Encore: Cities like Tulsa, Okla., are paying people to move there
A MARTINEZ, HOST:
Many workers now have the ability to ditch the traditional office and work remotely. And cities across the country have been trying to attract these workers with cash and other perks. Zeninjor Enwemeka from NPR's Planet Money podcast reports on how one of those experiments is working out.
ZENINJOR ENWEMEKA, BYLINE: Libryia Jones is big on going to new places. She even started her own travel company, though usually she's thinking about far-flung destinations - that is until a friend told her about a program in Tulsa, Okla., for remote workers. And it was offering money.
LIBRYIA JONES: You'll get $10,000 to come and live in the city. So, you know, that definitely piqued my interest.
ENWEMEKA: That $10,000 was a big incentive. So she applied to the program, which is called Tulsa Remote, and a visit sealed the deal.
JONES: It just felt a lot like home. I just - it felt comfortable. It felt easy.
ENWEMEKA: So Jones left Atlanta and moved to Tulsa last summer. Cities across the country are trying to attract workers like her. They're also offering lots of money and other perks, like free workspace, gym memberships, babysitting services, even home-cooked meals. Many of these programs popped up during the pandemic as more people could work from, well, anywhere. And that's a game changer, according to Raj Choudhury. He's a professor at Harvard Business School who studies remote work.
RAJ CHOUDHURY: For decades, smaller towns in our country have lost talent to the large coastal cities. And now there's an opportunity for talent to flow back and rebuild these communities.
ENWEMEKA: Choudhury says for years, cities competed to attract companies. They'd offer up incentives - like, say, tax breaks - all in the hopes of getting some multibillion-dollar company to open up a headquarters or a factory and create lots of jobs. Choudhury says now cities are trying to compete for workers. But do the incentives work?
CHOUDHURY: Honestly, I think that initial incentive is just a headline. It grabs attention. What towns and communities need to do is invest in public infrastructure - in your parks, in your schools, in health care facilities in these communities. And I think if I were mayor of one of these towns, that would be my priority.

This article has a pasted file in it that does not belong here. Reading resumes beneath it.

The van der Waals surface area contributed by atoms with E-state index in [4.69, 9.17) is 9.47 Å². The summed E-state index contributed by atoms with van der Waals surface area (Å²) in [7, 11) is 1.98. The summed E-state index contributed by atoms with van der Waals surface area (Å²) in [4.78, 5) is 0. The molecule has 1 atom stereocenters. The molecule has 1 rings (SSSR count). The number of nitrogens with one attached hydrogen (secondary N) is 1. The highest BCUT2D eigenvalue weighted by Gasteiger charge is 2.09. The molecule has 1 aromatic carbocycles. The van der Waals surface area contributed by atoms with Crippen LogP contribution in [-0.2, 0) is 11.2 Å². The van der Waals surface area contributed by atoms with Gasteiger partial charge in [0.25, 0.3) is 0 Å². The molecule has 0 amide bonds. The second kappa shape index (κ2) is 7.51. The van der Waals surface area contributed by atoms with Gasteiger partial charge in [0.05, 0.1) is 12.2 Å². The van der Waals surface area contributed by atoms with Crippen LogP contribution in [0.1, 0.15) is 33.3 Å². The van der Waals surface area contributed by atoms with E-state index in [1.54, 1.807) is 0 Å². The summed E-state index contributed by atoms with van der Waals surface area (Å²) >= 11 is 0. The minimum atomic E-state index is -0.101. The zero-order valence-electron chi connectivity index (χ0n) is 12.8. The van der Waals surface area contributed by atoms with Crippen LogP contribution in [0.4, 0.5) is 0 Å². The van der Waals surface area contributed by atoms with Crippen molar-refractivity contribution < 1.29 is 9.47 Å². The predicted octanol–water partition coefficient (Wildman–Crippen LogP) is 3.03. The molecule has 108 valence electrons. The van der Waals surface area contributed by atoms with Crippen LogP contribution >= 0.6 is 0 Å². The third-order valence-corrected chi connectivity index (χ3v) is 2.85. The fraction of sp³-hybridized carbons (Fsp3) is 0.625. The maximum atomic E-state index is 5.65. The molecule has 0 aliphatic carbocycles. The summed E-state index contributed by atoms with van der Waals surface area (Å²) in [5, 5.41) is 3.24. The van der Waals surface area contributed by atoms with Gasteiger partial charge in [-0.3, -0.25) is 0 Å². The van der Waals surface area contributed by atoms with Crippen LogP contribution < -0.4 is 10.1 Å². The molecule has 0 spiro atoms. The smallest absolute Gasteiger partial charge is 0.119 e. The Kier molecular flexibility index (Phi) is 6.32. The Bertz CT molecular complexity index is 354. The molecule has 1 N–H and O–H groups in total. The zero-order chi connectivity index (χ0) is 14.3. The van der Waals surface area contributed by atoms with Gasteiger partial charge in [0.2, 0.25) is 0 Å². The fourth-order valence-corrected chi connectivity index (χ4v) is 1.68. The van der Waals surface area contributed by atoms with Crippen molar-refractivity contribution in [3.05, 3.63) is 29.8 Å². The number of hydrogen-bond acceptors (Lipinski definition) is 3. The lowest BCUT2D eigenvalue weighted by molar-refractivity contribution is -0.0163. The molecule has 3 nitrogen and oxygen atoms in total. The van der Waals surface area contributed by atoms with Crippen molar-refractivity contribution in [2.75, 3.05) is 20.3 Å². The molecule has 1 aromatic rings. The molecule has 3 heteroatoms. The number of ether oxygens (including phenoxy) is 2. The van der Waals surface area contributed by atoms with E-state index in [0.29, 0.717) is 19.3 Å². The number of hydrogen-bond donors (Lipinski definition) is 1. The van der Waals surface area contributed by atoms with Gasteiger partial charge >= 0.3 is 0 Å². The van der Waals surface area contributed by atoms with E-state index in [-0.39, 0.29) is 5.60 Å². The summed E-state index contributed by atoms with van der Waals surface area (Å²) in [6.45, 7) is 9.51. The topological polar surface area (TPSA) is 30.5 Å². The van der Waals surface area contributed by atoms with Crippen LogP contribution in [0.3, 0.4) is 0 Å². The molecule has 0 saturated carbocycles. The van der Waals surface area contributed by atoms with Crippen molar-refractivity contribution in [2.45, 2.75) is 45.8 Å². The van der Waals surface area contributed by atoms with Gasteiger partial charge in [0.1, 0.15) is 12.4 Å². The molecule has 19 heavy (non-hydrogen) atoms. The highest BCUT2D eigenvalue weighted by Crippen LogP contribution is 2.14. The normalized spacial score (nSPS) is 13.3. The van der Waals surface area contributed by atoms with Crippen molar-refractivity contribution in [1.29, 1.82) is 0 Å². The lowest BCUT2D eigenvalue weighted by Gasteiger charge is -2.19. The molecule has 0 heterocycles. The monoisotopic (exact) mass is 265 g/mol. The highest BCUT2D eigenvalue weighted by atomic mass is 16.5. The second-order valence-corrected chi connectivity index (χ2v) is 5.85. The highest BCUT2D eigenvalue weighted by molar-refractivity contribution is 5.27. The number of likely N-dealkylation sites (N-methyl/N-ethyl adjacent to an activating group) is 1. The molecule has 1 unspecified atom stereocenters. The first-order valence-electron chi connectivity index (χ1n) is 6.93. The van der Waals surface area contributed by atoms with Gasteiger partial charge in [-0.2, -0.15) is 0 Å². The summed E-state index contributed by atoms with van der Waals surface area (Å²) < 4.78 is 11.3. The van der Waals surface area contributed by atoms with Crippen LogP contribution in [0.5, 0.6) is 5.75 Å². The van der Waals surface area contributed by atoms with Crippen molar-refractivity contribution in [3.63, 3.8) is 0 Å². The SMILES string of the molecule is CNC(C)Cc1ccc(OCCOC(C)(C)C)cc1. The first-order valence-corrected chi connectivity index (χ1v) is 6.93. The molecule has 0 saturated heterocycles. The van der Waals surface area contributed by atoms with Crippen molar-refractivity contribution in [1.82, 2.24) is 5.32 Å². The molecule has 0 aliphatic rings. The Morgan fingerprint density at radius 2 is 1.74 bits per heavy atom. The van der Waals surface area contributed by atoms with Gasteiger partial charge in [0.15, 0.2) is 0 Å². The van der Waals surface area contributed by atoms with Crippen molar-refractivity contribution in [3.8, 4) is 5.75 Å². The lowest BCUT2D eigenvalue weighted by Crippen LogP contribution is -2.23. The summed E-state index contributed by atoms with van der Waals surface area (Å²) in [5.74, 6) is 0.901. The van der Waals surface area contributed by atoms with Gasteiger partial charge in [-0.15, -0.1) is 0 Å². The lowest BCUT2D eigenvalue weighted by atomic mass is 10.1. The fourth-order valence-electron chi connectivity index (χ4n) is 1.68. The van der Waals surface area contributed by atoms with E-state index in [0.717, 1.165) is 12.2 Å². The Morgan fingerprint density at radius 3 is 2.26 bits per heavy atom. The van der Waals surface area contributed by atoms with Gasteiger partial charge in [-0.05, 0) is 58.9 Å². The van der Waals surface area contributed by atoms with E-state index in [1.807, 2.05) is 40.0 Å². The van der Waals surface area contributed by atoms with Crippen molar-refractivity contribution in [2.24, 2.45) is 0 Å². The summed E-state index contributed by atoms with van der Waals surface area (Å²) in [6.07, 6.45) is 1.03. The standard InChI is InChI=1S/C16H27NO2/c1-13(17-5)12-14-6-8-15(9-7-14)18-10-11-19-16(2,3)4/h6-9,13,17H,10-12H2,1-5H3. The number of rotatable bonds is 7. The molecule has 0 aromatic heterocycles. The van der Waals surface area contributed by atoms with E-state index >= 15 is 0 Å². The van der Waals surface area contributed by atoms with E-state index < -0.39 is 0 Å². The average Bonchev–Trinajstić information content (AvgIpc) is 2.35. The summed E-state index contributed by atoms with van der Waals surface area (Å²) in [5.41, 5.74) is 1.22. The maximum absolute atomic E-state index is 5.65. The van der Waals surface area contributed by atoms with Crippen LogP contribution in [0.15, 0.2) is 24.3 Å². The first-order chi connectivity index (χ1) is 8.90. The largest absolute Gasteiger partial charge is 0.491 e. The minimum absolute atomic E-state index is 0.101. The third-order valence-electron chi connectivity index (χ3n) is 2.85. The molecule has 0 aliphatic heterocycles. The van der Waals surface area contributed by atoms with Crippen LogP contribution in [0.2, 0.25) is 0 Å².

ENWEMEKA: Choudhury says when he studied the Tulsa program, he saw the city invested in developing green spaces, including a 66-acre park with lots of amenities. Tulsa Remote also built up a community of 1,500 remote workers over the past four years, and Jones is a part of that.
So you got $10,000 to move to Tulsa. What did you spend that on?
JONES: I bought a house (laughter). I looked at that as an opportunity to get back into investing and to, you know, reinvest in homeownership.
ENWEMEKA: A recent report shows for every dollar spent relocating someone, the city got back $13 in new income, tax revenue and jobs - like Jones. She's hired four people.
JONES: So I hired a copywriter to kind of revamp all of my website and all that kind of stuff. I've hired an operations manager. I've also hired a social media marketing person and a photographer. And they're all really great.
ENWEMEKA: People in the Tulsa program are supposed to stay for at least a year. Ninety percent stay longer. Jones isn't sure how long she'll stay, but she's in no rush.
Zeninjor Enwemeka, NPR News.
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